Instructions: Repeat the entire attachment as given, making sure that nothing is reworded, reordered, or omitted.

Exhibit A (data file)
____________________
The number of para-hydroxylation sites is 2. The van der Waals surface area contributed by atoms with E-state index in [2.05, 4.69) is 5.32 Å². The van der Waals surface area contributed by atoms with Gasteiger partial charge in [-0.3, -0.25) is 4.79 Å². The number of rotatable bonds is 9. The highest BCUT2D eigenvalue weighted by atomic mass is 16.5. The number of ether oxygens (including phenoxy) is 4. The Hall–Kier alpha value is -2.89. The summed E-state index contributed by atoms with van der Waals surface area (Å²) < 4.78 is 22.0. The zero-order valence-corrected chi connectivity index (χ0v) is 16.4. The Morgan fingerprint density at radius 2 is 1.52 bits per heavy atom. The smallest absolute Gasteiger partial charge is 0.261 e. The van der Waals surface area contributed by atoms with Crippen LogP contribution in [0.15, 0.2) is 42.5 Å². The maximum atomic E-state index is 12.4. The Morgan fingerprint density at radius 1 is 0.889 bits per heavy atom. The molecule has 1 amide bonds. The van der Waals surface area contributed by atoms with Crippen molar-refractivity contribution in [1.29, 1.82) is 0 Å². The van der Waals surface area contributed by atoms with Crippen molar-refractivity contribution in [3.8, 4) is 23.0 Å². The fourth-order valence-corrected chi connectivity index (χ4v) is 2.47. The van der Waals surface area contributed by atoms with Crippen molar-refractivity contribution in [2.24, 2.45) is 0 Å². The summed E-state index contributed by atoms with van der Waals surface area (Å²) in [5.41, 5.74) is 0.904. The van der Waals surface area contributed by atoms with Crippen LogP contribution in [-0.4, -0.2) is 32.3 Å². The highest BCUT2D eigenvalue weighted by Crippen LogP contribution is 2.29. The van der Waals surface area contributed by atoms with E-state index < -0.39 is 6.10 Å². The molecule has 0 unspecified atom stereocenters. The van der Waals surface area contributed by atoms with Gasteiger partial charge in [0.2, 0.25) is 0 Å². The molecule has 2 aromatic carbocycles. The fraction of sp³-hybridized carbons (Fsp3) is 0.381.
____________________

The number of para-hydroxylation sites is 2. The van der Waals surface area contributed by atoms with E-state index in [2.05, 4.69) is 5.32 Å². The van der Waals surface area contributed by atoms with Gasteiger partial charge in [-0.3, -0.25) is 4.79 Å². The number of rotatable bonds is 9. The highest BCUT2D eigenvalue weighted by atomic mass is 16.5. The number of ether oxygens (including phenoxy) is 4. The Hall–Kier alpha value is -2.89. The summed E-state index contributed by atoms with van der Waals surface area (Å²) < 4.78 is 22.0. The zero-order valence-corrected chi connectivity index (χ0v) is 16.4. The Morgan fingerprint density at radius 2 is 1.52 bits per heavy atom. The smallest absolute Gasteiger partial charge is 0.261 e. The van der Waals surface area contributed by atoms with Crippen LogP contribution in [0.15, 0.2) is 42.5 Å². The maximum atomic E-state index is 12.4. The Morgan fingerprint density at radius 1 is 0.889 bits per heavy atom. The molecule has 1 amide bonds. The van der Waals surface area contributed by atoms with Crippen molar-refractivity contribution in [1.29, 1.82) is 0 Å². The van der Waals surface area contributed by atoms with Crippen molar-refractivity contribution in [3.8, 4) is 23.0 Å². The fourth-order valence-corrected chi connectivity index (χ4v) is 2.47. The van der Waals surface area contributed by atoms with Crippen molar-refractivity contribution in [2.24, 2.45) is 0 Å². The summed E-state index contributed by atoms with van der Waals surface area (Å²) in [5.41, 5.74) is 0.904. The van der Waals surface area contributed by atoms with Crippen LogP contribution in [-0.4, -0.2) is 32.3 Å². The highest BCUT2D eigenvalue weighted by Crippen LogP contribution is 2.29. The van der Waals surface area contributed by atoms with E-state index < -0.39 is 6.10 Å². The molecule has 0 unspecified atom stereocenters. The van der Waals surface area contributed by atoms with Gasteiger partial charge in [0.2, 0.25) is 0 Å². The molecule has 2 aromatic carbocycles. The fraction of sp³-hybridized carbons (Fsp3) is 0.381.